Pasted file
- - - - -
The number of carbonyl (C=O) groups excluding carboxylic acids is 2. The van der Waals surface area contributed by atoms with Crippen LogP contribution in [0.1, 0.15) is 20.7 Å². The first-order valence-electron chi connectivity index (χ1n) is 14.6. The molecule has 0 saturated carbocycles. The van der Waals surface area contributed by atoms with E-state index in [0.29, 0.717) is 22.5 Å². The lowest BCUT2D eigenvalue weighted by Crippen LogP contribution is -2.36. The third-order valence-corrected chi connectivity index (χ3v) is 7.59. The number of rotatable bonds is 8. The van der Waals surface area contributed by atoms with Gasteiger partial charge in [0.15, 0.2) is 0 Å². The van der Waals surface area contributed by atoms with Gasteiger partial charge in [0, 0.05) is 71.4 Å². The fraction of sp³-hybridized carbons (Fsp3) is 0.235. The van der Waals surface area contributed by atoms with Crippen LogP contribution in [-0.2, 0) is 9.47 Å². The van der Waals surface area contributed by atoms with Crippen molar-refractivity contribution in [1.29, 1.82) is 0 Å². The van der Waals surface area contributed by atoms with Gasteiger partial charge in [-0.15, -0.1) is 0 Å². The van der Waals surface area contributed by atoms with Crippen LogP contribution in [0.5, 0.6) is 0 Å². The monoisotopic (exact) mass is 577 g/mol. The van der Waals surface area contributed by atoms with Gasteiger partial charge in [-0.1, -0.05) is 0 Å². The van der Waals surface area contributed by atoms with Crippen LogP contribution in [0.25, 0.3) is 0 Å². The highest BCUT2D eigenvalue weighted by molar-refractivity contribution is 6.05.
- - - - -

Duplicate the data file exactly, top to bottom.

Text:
The number of carbonyl (C=O) groups excluding carboxylic acids is 2. The van der Waals surface area contributed by atoms with Crippen LogP contribution in [0.1, 0.15) is 20.7 Å². The first-order valence-electron chi connectivity index (χ1n) is 14.6. The molecule has 0 saturated carbocycles. The van der Waals surface area contributed by atoms with E-state index in [0.29, 0.717) is 22.5 Å². The lowest BCUT2D eigenvalue weighted by Crippen LogP contribution is -2.36. The third-order valence-corrected chi connectivity index (χ3v) is 7.59. The number of rotatable bonds is 8. The van der Waals surface area contributed by atoms with Gasteiger partial charge in [0.15, 0.2) is 0 Å². The van der Waals surface area contributed by atoms with Gasteiger partial charge in [0, 0.05) is 71.4 Å². The fraction of sp³-hybridized carbons (Fsp3) is 0.235. The van der Waals surface area contributed by atoms with Crippen LogP contribution in [-0.2, 0) is 9.47 Å². The van der Waals surface area contributed by atoms with Crippen molar-refractivity contribution in [1.29, 1.82) is 0 Å². The van der Waals surface area contributed by atoms with Gasteiger partial charge in [-0.15, -0.1) is 0 Å². The van der Waals surface area contributed by atoms with Crippen LogP contribution in [0.5, 0.6) is 0 Å². The monoisotopic (exact) mass is 577 g/mol. The van der Waals surface area contributed by atoms with Gasteiger partial charge in [-0.1, -0.05) is 0 Å². The van der Waals surface area contributed by atoms with Crippen LogP contribution in [0.25, 0.3) is 0 Å². The highest BCUT2D eigenvalue weighted by molar-refractivity contribution is 6.05.